The owner of a dry cleaning establishment in Mississauga, Ontario recently plead guilty in the Ontario Court of Justice to one count of contravening the Tetrachloroethylene (Use in Dry Cleaning and Reporting Requirements) Regulations made pursuant to the Canadian Environmental Protection Act, 1999.
An inspection of the dry-cleaning facility, conducted in January 2016 by enforcement officers from Environment Canada and Climate Change, revealed that a container, in which a residue containing tetrachloroethylene was found, did not have a secondary containment system, which is in contravention of the Tetrachloroethylene (Use in Dry Cleaning and Reporting Requirements) Regulations.
The owner, Mr. Samy Iskander, was fined $5,000, which will be directed to the Environmental Damages Fund.
Tetrachloroethylene, also known as perchloroethylene or PERC, is a chemical used in Canadian dry cleaning. Tetrachloroethylene can enter the environment through the soil, where it can damage plants, and it can find its way into ground water.
On March 29, 2000, tetrachloroethylene was added to “Schedule 1: List of Toxic Substances” of the Canadian Environmental Protection Act, 1999. According to section 64 of the Act, a substance is classified as toxic if it may have an immediate or long-term harmful effect on the environment or if it may constitute a danger, in Canada, to human life or health.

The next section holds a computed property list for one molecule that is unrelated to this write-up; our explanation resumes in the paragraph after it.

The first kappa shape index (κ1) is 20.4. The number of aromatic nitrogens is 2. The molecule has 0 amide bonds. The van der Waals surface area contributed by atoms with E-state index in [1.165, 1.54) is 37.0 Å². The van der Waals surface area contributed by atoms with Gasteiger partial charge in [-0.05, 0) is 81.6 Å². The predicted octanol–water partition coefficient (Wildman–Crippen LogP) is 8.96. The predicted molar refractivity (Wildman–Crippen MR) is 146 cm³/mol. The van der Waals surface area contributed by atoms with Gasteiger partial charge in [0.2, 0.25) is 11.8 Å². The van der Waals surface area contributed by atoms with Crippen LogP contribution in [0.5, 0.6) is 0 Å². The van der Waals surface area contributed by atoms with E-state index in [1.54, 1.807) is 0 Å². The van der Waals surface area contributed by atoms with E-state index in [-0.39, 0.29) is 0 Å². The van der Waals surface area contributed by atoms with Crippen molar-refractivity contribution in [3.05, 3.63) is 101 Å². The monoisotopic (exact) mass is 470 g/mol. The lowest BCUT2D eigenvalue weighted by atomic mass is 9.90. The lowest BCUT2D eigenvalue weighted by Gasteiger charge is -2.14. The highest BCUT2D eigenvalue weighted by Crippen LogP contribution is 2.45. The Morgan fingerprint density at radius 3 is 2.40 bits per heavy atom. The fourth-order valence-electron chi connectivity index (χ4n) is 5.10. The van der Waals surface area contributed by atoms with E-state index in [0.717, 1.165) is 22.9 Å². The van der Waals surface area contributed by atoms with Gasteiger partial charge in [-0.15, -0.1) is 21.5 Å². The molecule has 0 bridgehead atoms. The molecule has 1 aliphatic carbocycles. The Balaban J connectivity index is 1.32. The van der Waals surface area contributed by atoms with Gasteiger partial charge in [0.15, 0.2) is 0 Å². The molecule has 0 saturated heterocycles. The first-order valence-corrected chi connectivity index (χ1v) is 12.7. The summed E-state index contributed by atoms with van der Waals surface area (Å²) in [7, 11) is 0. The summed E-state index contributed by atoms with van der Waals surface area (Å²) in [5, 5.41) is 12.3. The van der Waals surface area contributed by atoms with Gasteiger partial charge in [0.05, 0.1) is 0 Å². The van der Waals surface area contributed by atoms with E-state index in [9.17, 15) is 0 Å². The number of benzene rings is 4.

Environment Canada warns that human exposure to high concentrations of PERC can inflict a host of health issues, including eye irritation, memory loss and even liver and kidney damage. The department says PERC primarily enters the environment through the atmosphere, where it can damage plants, but it can also find its way into water systems, putting aquatic creatures at risk.
Between 2005-06 and 2008-09, Environment Canada conducted more inspections for PERC than anything else. The substance remains legal in Canada, but users must follow regulations and keep machines in good condition.